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Robert II (early 1316 – 19 April 1390) became King of Scots in 1371 — the first monarch of the House of Stewart. Before his accession he held the titles of High Steward of Scotland and Earl of Strathearn. He owed his position to his ancestry as the son of Walter Stewart, High Steward of Scotland and Marjorie Bruce, daughter of King Robert I "The Bruce" and of his first wife Isabella of Mar. Robert Stewart became heir presumptive to his grandfather, King Robert I in 1318, but this lapsed in 1324 with the birth of a son, afterwards King David II. On his father's death in 1326, he inherited the title of High Steward and in the same year parliament named him as heir presumptive to David. In 1329 King Robert died and the 5 year old David succeeded him.

Robert served as Guardian of Scotland on four occasions – shared with John Randolph, Earl of Moray (1334–1335), then solely during David's refuge in France (1338–1341) and twice during David's captivity in England (between 1346 and 1357).

The Steward married Elizabeth Mure c. 1348, thus legitimising his four sons and five daughters. His subsequent marriage to Euphemia de Ross in 1355 produced two sons and two surviving daughters and became the basis of a dispute as to the line of succession.

Robert joined a rebellion against David in 1363, but submitted to him under threat that any further defiance would mean the end of his rights in the line of succession. In 1364 Parliament dismissed David's proposal to write off the remaining amounts due to England under the terms of his (David's) ransom in return for naming a Plantagenet as his heir should he remain childless.

On David's unexpected death in 1371, Robert succeeded to the throne at the age of 55. England still controlled large sectors in the Lothians and in the border countrymarker. Robert allowed his southern earls to engage in conflicts in the English zones to regain their territories, halted trade with England and renewed treaties with France. By 1384 Scots had re-taken most of the foreign-occupied lands, but following an Anglo-French truce, Robert proved reluctant to commit Scotland to all-out war and obtained inclusion in the peace talks being conducted by England and France. Following a palace coup in 1384 the kingdom was governed by Robert's eldest son, John, Earl of Carrick, afterwards King Robert III, and then from 1388 by John's younger brother, Robert, Earl of Fife, afterwards 1st Duke of Albany. Robert II died in Dundonald Castlemarker in 1390 and was buried at Scone Abbeymarker.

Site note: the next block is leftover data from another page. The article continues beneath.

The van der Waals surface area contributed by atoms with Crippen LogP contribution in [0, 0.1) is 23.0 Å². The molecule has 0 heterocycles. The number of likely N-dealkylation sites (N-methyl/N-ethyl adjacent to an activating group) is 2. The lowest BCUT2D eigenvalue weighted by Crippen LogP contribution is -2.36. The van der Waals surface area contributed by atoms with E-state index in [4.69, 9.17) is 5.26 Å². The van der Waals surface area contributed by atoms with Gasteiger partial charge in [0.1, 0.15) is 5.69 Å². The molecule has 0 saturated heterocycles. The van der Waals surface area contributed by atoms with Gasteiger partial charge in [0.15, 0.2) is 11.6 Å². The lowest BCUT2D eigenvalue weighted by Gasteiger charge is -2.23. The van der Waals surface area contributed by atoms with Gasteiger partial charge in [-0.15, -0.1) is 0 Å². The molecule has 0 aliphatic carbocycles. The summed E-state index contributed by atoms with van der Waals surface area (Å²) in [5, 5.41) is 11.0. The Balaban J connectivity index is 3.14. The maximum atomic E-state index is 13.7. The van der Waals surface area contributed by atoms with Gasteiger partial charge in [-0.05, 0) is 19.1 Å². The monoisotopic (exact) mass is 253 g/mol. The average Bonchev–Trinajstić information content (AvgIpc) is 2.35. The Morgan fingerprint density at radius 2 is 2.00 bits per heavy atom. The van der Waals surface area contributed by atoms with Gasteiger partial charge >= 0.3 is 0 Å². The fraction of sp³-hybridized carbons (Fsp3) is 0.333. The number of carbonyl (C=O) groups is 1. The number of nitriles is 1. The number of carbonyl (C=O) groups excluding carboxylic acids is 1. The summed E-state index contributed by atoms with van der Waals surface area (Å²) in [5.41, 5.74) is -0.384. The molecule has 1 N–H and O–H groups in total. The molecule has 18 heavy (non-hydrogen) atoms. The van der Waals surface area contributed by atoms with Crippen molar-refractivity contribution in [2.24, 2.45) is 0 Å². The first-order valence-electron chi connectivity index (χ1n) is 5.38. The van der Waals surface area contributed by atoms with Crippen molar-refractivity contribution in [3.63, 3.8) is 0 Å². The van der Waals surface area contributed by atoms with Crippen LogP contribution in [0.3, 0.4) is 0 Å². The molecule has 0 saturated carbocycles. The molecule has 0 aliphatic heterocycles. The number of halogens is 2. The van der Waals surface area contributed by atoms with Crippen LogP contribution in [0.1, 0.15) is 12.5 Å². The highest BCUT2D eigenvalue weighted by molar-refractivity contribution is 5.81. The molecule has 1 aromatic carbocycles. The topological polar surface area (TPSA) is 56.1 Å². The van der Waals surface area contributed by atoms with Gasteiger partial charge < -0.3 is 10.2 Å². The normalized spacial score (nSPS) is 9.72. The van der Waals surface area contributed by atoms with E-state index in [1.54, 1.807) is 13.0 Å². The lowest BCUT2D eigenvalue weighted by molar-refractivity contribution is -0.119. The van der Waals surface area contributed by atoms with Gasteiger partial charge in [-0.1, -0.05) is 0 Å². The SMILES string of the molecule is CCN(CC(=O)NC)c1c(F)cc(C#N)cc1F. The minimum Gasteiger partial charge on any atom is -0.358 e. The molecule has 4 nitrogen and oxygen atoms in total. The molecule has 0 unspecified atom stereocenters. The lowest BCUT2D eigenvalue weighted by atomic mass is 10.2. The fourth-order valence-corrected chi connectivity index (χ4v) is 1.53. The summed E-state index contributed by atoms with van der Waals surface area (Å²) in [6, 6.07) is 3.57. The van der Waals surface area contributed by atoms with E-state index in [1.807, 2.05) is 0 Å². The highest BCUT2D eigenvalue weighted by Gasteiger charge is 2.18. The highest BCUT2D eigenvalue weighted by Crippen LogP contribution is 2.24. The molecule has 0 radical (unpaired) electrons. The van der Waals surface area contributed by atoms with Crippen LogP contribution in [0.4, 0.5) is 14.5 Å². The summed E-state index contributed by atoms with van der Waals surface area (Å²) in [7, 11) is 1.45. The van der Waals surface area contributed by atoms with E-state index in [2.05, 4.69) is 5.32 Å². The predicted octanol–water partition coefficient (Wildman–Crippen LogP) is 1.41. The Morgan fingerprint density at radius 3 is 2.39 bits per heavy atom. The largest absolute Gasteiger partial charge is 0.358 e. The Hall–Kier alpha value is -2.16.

Heir presumptive

Robert Stewart, born in 1316, was the only child of Walter Stewart, High Steward of Scotland and King Robert I's daughter Marjorie Bruce, who died (probably in 1317) following a riding accident. He had the upbringing of a west-coast noble on the Stewart lands in Bute, Clydeside, and Renfrewmarker. In 1315, an entail was passed in a parliament which removed Marjorie's right as heir in favour of that of her uncle Edward Bruce. Edward was killed at the Battle of Faughart, near Dundalkmarker on 14 October 1318 resulting in a hastily arranged parliament in December to enact a new entail endowing the right of succession to Marjorie's son should the king die without issue. The birth of a son, afterwards King David II, to Robert I on 5 March 1324 negated the Steward's son's position as heir presumptive but at a parliament in July 1326 at Cambuskennethmarker his position in the line of succession was restored. This reinstatement of his status as heir was also accompanied by the gift of lands in Argyll, Roxburghshire and the Lothians.

High Steward of Scotland

Renewed war

Dumbarton Castle below Dumbarton Rock

Walter Stewart died on 9 April 1327 and the care for the orphaned 11-year-old Steward passed to his uncle, Sir James Stewart of Durrisdeer. David II, aged 5, came to the throne on 7 June 1329 on the death of his father, Robert I, with Thomas Randolph, Earl of Moray, Sir James of Durrisdeer and William Lindsey, Archdeacon of St Andrews appointed as joint Guardians of the kingdom. David's accession to the crown kindled the second stage of the fight for independence and threatened the Steward's position as heir should a Balliol kingship emerge. King Edward III of England together with those nobles disinherited by Robert I, supported Edward Balliol's claim to the Scottish throne. Balliol's forces delivered heavy defeats on the Bruce supporters at Dupplin Moormarker on 11 August 1332 and again at Halidon Hillmarker on 19 July 1333 at which the 17 year old Robert the Steward participated. The Steward's estates were overran by Balliol who granted them to David Strathbogie, titular earl of Atholl but Robert evaded capture and sought protection at Dumbarton Castlemarker where King David was also taking refuge. Very few other strongholds remained in Scottish hands in the winter of 1333—only the castles of Kildrummymarker held by Andrew Murray's wife Christian Bruce, Loch Levenmarker, Loch Doonmarker, and Urquhartmarker held out against the Balliol party.